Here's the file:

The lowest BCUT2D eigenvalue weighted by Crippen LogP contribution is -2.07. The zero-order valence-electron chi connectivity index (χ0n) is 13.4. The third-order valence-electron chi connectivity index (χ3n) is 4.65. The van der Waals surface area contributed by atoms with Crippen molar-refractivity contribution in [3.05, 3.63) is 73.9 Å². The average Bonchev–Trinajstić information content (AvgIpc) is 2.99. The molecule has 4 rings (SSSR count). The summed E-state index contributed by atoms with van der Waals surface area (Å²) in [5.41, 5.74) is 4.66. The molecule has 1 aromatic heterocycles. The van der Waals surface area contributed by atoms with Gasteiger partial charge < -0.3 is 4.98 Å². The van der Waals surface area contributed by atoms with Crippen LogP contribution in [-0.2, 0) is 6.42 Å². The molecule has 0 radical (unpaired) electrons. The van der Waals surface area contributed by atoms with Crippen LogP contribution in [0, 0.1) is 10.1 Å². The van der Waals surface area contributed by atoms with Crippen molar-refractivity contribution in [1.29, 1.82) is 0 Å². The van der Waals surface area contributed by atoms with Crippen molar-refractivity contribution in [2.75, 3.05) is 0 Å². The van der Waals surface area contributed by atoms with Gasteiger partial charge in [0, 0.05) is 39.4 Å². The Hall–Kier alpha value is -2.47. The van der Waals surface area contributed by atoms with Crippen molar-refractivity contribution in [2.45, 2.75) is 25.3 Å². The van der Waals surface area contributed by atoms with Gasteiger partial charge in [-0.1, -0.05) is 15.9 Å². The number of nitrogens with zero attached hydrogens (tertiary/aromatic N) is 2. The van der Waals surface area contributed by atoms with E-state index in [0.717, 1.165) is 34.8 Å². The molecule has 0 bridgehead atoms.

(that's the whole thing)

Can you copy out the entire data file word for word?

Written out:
The lowest BCUT2D eigenvalue weighted by Crippen LogP contribution is -2.07. The zero-order valence-electron chi connectivity index (χ0n) is 13.4. The third-order valence-electron chi connectivity index (χ3n) is 4.65. The van der Waals surface area contributed by atoms with Crippen molar-refractivity contribution in [3.05, 3.63) is 73.9 Å². The average Bonchev–Trinajstić information content (AvgIpc) is 2.99. The molecule has 4 rings (SSSR count). The summed E-state index contributed by atoms with van der Waals surface area (Å²) in [5.41, 5.74) is 4.66. The molecule has 1 aromatic heterocycles. The van der Waals surface area contributed by atoms with Gasteiger partial charge < -0.3 is 4.98 Å². The van der Waals surface area contributed by atoms with Crippen LogP contribution in [-0.2, 0) is 6.42 Å². The molecule has 0 radical (unpaired) electrons. The van der Waals surface area contributed by atoms with Crippen LogP contribution in [0, 0.1) is 10.1 Å². The van der Waals surface area contributed by atoms with Crippen molar-refractivity contribution in [1.29, 1.82) is 0 Å². The van der Waals surface area contributed by atoms with Crippen molar-refractivity contribution in [2.75, 3.05) is 0 Å². The van der Waals surface area contributed by atoms with Gasteiger partial charge in [0, 0.05) is 39.4 Å². The Hall–Kier alpha value is -2.47. The van der Waals surface area contributed by atoms with Crippen molar-refractivity contribution in [2.45, 2.75) is 25.3 Å². The van der Waals surface area contributed by atoms with Gasteiger partial charge in [-0.1, -0.05) is 15.9 Å². The number of nitrogens with zero attached hydrogens (tertiary/aromatic N) is 2. The van der Waals surface area contributed by atoms with E-state index in [0.717, 1.165) is 34.8 Å². The molecule has 0 bridgehead atoms.